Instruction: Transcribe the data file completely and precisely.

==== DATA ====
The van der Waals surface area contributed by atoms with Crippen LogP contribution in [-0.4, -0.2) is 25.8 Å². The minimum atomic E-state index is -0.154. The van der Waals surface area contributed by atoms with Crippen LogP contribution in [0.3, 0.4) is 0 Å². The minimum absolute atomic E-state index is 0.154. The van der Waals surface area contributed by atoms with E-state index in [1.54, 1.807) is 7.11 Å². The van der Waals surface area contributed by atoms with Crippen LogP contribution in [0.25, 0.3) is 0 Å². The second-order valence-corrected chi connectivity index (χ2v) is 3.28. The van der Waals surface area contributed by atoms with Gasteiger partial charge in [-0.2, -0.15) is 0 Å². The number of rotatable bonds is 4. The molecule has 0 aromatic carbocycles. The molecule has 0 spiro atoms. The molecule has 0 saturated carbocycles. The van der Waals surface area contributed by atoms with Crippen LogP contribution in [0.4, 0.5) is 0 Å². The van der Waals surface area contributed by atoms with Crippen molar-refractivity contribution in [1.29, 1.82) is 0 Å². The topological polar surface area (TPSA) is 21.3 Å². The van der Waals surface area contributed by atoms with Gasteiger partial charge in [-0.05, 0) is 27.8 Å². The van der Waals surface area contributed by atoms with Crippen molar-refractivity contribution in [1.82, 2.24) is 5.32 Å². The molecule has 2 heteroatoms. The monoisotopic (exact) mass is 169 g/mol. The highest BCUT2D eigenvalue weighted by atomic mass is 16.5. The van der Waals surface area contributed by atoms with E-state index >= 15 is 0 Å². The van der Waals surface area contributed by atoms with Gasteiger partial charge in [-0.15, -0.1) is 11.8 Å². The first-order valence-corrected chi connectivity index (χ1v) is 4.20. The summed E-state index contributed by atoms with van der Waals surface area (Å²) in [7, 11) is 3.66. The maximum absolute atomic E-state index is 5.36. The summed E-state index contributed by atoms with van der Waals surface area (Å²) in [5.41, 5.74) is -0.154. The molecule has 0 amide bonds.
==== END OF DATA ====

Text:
The van der Waals surface area contributed by atoms with Crippen LogP contribution in [-0.4, -0.2) is 25.8 Å². The minimum atomic E-state index is -0.154. The van der Waals surface area contributed by atoms with Crippen LogP contribution in [0.3, 0.4) is 0 Å². The minimum absolute atomic E-state index is 0.154. The van der Waals surface area contributed by atoms with E-state index in [1.54, 1.807) is 7.11 Å². The van der Waals surface area contributed by atoms with Crippen LogP contribution in [0.25, 0.3) is 0 Å². The second-order valence-corrected chi connectivity index (χ2v) is 3.28. The van der Waals surface area contributed by atoms with Gasteiger partial charge in [-0.2, -0.15) is 0 Å². The number of rotatable bonds is 4. The molecule has 0 aromatic carbocycles. The molecule has 0 spiro atoms. The molecule has 0 saturated carbocycles. The van der Waals surface area contributed by atoms with Crippen LogP contribution in [0.4, 0.5) is 0 Å². The van der Waals surface area contributed by atoms with Crippen molar-refractivity contribution in [1.29, 1.82) is 0 Å². The topological polar surface area (TPSA) is 21.3 Å². The van der Waals surface area contributed by atoms with Gasteiger partial charge in [-0.05, 0) is 27.8 Å². The van der Waals surface area contributed by atoms with Crippen molar-refractivity contribution in [1.82, 2.24) is 5.32 Å². The molecule has 2 heteroatoms. The monoisotopic (exact) mass is 169 g/mol. The highest BCUT2D eigenvalue weighted by atomic mass is 16.5. The van der Waals surface area contributed by atoms with E-state index >= 15 is 0 Å². The van der Waals surface area contributed by atoms with Gasteiger partial charge in [-0.15, -0.1) is 11.8 Å². The first-order valence-corrected chi connectivity index (χ1v) is 4.20. The summed E-state index contributed by atoms with van der Waals surface area (Å²) in [7, 11) is 3.66. The maximum absolute atomic E-state index is 5.36. The summed E-state index contributed by atoms with van der Waals surface area (Å²) in [5.41, 5.74) is -0.154. The molecule has 0 amide bonds.